Popular Acceptance of Inequality due to Brute Luck and Support for Classical Benefit-Based Taxation
NBER Working Paper No. 22462
U.S. survey respondents’ views on distributive justice are shown to differ in two specific, related ways from what is conventionally assumed in modern optimal tax research. A large share of respondents, and in some cases a large majority, resist the full equalization of inequality due to brute luck that standard analyses would recommend. Related, a similar share prefer a classical benefit-based logic for the assignment of taxes over the conventional logic of diminishing marginal social welfare. Moreover, these two views are linked: respondents who more strongly resist equalization are more likely to prefer the classical benefit-based principle. Together, these results suggest that a large share of the American public views the allocation of pre-tax incomes as relevant to optimal tax policy and—at least in part—justly deserved unless proven otherwise, judgments that are inconsistent with standard welfarist objectives.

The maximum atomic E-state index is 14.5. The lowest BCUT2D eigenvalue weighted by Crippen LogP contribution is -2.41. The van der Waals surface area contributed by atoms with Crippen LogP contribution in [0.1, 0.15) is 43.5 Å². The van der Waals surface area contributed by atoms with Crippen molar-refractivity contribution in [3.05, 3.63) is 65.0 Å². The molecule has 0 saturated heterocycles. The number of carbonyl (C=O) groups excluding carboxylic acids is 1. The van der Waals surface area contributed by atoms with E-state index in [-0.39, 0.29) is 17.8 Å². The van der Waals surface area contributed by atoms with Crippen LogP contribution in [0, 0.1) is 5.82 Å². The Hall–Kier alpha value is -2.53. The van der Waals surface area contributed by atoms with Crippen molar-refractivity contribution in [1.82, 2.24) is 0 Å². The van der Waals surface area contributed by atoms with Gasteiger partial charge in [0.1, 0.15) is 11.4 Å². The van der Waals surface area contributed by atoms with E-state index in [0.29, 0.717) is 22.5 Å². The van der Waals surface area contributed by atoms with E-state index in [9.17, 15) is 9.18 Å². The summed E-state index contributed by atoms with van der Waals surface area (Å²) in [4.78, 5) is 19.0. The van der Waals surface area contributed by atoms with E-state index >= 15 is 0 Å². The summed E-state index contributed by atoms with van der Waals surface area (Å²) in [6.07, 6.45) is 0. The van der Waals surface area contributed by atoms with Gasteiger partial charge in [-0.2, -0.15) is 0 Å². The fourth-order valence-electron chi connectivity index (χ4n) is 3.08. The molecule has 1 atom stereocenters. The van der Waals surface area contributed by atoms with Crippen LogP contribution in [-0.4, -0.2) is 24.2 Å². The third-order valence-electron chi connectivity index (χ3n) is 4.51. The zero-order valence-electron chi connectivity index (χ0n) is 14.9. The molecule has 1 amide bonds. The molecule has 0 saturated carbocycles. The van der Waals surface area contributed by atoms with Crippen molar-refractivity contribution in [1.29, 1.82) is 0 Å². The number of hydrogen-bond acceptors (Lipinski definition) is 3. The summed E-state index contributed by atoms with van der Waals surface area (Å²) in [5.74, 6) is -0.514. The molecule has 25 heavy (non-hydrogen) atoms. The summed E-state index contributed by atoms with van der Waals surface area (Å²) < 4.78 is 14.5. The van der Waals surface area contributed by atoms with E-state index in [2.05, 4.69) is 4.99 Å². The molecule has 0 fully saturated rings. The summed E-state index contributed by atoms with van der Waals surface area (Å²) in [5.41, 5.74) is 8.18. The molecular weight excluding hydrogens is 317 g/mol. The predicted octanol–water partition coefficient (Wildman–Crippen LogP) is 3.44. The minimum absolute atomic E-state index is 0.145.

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Document Object Identifier (DOI): 10.3386/w22462
Published: Matthew Weinzierl, 2017. "Popular Acceptance of Inequality due to Innate Brute Luck and Support for Classical Benefit-Based Taxation," Journal of Public Economics, .
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